Jose Cardenas: So it's not just that they can't become citizens. They can't get permanent residency?

Regina Jefferies: What it actually does is they couldn't get permanent residency through the program itself. And Jon Kyl actually mentioned this as well that they could become permanent residents, maybe based on a marriage to a U.S. citizen or through other means. But the act itself would not give individuals a path to remain in the U.S. permanently, which is extremely problematic when you are talking about a group of kids that has essentially been living as Americans their entire lives.

Jose Cardenas: This is not a comprehensive immigration proposal. This is focusing on the group that we refer to as the dreamers because of the various versions of the Dream Act that have been proposed. This in many represents, while it's encouraging people are talking about it, seems to be a step backward.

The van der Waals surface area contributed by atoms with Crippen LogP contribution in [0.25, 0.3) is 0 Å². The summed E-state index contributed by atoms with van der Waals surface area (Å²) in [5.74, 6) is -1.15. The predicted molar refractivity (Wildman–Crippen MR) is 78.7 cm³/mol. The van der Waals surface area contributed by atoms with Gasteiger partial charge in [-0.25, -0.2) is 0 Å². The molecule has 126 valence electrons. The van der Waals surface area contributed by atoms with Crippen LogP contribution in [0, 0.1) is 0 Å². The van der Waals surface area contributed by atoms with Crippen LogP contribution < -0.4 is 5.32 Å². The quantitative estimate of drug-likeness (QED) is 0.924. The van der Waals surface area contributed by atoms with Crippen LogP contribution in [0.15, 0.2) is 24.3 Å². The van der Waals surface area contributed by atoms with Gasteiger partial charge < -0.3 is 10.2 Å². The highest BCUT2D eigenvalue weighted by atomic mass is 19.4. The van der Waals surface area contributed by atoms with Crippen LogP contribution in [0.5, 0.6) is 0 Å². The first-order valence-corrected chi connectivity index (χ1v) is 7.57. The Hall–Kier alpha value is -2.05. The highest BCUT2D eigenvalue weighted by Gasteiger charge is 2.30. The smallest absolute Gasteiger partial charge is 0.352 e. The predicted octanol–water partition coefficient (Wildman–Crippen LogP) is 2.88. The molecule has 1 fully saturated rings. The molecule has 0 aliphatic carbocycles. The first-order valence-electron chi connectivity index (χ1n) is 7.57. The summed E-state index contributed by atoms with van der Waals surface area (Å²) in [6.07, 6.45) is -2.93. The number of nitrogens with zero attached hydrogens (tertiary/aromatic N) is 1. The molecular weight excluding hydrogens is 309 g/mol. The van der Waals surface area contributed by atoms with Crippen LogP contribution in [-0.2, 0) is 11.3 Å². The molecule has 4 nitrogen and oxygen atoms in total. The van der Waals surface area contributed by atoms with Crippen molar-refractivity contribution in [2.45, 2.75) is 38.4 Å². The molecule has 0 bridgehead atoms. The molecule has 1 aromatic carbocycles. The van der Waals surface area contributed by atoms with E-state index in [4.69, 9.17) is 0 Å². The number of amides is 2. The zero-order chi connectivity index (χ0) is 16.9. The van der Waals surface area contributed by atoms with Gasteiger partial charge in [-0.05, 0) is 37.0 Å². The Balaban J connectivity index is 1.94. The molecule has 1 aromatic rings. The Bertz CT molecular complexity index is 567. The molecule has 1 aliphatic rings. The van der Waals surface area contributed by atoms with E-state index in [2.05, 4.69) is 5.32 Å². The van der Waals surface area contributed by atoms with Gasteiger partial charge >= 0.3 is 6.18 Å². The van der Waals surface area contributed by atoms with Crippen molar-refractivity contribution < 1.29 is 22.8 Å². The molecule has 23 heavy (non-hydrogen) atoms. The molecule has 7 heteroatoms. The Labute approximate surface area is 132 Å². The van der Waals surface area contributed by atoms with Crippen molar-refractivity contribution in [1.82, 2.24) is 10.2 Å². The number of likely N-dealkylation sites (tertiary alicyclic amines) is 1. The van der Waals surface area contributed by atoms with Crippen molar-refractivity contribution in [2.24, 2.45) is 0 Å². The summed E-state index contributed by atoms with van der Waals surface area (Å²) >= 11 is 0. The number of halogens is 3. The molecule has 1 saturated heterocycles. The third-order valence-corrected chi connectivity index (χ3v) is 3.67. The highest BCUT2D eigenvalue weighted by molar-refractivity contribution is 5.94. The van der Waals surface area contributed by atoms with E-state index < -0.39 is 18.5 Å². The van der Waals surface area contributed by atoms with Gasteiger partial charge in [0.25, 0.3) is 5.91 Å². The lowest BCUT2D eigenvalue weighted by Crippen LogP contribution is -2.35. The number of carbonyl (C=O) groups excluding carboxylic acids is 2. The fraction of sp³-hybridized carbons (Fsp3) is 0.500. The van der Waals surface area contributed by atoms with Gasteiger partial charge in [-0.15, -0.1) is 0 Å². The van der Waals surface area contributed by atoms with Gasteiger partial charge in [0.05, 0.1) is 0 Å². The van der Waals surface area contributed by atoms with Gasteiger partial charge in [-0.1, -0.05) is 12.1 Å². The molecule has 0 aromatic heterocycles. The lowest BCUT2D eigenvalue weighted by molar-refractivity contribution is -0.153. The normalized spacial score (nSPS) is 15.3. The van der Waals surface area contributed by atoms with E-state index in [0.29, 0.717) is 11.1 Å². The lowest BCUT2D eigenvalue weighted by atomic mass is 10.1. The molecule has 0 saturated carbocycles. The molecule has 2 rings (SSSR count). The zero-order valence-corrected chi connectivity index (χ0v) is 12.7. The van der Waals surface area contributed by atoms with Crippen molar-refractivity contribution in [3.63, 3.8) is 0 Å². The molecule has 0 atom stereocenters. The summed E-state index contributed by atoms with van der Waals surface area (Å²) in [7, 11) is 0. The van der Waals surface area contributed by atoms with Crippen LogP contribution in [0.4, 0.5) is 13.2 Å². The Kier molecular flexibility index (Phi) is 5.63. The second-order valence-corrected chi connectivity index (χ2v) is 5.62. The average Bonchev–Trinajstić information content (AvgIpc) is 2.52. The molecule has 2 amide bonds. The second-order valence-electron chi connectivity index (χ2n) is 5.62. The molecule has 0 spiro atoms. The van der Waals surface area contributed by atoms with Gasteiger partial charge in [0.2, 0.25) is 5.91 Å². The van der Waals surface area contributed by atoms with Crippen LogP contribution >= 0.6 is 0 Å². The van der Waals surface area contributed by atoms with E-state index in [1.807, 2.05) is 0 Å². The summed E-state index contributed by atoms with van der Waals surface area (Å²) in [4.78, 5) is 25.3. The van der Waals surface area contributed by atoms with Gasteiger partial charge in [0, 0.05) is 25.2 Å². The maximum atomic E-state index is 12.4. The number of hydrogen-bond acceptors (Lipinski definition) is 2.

Regina Jefferies: I think that, you know, it's maybe a first shot. And a first proposal from a couple of Republican Senators that are retiring, as you mentioned. And maybe it's to gauge reaction. But I think, you know, it's not necessarily a step backwards in the sense that at least they're talking about it. I don't think this is going to be any type of permanent solution, obviously. I don't think this is what we'll end up with because there's such huge support for a Dream Act that is more comprehensive than this, that would actually allow kids who are brought here as minors to be able to eventually become permanent residents, to remain in the U.S. permanently, and to possibly become citizens if they meet the criteria. But you can't have a law that would essentially recognize that, yes, these kids are going to stay here and contribute, but we're not really going to allow them to stay on a permanent basis. They're just being to be able to stay in a permanent limbo.